The hybrid manufacturing market continues to grow at a steady pace, as an increasing number of machine manufacturers look to combine additive manufacturing and machining capabilities. The latest comes from CNC machine and 3D printer manufacturer DMG Mori.
DMG Mori has announced the release of a new five-axis CNC machine designed specifically for performing laser texturing on 3D freeform surfaces of molds and tools. The LASERTEC 400 Shape is the largest of the company’s four laser ablation machines, capable of working with parts weighing up to 20 tons and measuring up to 3,350 x 1,350 x 1,000 mm. In addition to the large LASERTEC 400 Shape, the machine manufacturer is aiming to release a more mid-range system with a 2,000 mm X-axis, the LASERTEC 200 Shape.
Using a newly developed additive manufacturing laser head, the purpose of the LASERTEC 400 Shape is to apply defined surface structures to existing plastic injection molds and press tools which improve the form and/or function of parts that they produce, such as scratch resistance or water repellence.
The laser features 100W of power with a switchable pulse length and frequency up to 1 kHz. An F-Theta scanning lens provides the system with 3D processing optics that allow the system to apply features onto existing 3D surfaces. The print head has two degrees of movement with ± 200 degrees rotation and a swivel range of -100 to +135 degrees, allowing it to process undercuts.
DMG Mori suggests that laser machining is more ecologically sustainable than conventional etching, while offering greater freedom of design and repeatability. The system is marketed as being able to reach seemingly inaccessible portions of a part, including deep and narrow features, saying that even filigree cavities can be filled with the ablation process.
As discussed in a previous profile on the Japanese conglomerate, DMG Mori is one of the largest machine builders globally. This most recent addition to its systems portfolio builds off of the company’s more recent entry into additive manufacturing. DMG Mori offers a variety of hybrid manufacturing systems that incorporate DED laser systems into milling machines. With the acquisition of a majority stake in metal powder bed fusion system maker Realizer, the company began offering its own laser PBF printers in 2017.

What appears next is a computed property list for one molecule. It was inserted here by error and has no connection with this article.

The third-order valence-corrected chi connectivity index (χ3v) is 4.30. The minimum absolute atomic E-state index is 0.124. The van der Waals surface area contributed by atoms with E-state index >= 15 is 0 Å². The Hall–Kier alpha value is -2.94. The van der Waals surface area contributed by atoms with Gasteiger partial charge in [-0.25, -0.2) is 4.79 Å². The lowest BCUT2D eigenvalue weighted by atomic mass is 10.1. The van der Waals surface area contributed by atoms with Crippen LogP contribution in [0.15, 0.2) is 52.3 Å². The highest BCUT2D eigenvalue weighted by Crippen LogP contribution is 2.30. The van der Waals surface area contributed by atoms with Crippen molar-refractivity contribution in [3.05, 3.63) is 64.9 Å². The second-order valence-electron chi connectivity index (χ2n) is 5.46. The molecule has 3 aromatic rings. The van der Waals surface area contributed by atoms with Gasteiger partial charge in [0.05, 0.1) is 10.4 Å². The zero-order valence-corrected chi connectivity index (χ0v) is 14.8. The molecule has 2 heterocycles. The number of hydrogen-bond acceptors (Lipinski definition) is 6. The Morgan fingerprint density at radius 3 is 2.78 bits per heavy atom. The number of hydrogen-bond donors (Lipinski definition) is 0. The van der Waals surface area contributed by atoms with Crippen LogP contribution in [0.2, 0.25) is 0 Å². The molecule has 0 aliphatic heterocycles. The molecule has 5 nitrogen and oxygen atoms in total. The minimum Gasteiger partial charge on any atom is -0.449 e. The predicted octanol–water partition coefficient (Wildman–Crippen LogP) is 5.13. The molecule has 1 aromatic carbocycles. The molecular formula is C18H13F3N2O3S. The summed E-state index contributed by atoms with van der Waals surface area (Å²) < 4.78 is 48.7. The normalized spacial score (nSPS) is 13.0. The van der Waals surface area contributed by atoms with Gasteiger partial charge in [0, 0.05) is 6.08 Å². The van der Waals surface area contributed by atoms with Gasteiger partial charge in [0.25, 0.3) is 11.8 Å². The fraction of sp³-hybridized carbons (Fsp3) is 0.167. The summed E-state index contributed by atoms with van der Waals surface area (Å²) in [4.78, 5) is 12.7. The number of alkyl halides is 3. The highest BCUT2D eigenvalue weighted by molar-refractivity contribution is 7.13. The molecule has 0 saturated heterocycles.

DMG Mori has yet to combine PBF and machining processes the way that its competitor Matsurra has, but this Shaper line does operate similarly to Trumpf’s laser-based machining. Meanwhile, a hidden player with a huge stake in all manner of AM is Siemens, which produces hardware and software for managing systems like these. In the case of the LASERTEC 400 Shape, a Siemens 840 D solutionline provides control.
Hybrid manufacturing has huge potential for the manufacturing of molds and dies. In addition to the ability to repair existing tools, it is possible that functionally graded materials can be used to create unique molds that take advantage of the properties of multiple materials. For instance, copper could be used as a heat sink in order to more quickly cool down the part after an injection molding cycle, while steel can be used to maintain the overall durability of the part. When complex features are possible (not often the case with directed energy deposition-based systems), conformal cooling channels can be added, which can also reduce cooling time.
To read more about the state of hybrid manufacturing, look for our series here. To read more about tools and dies, see this series.
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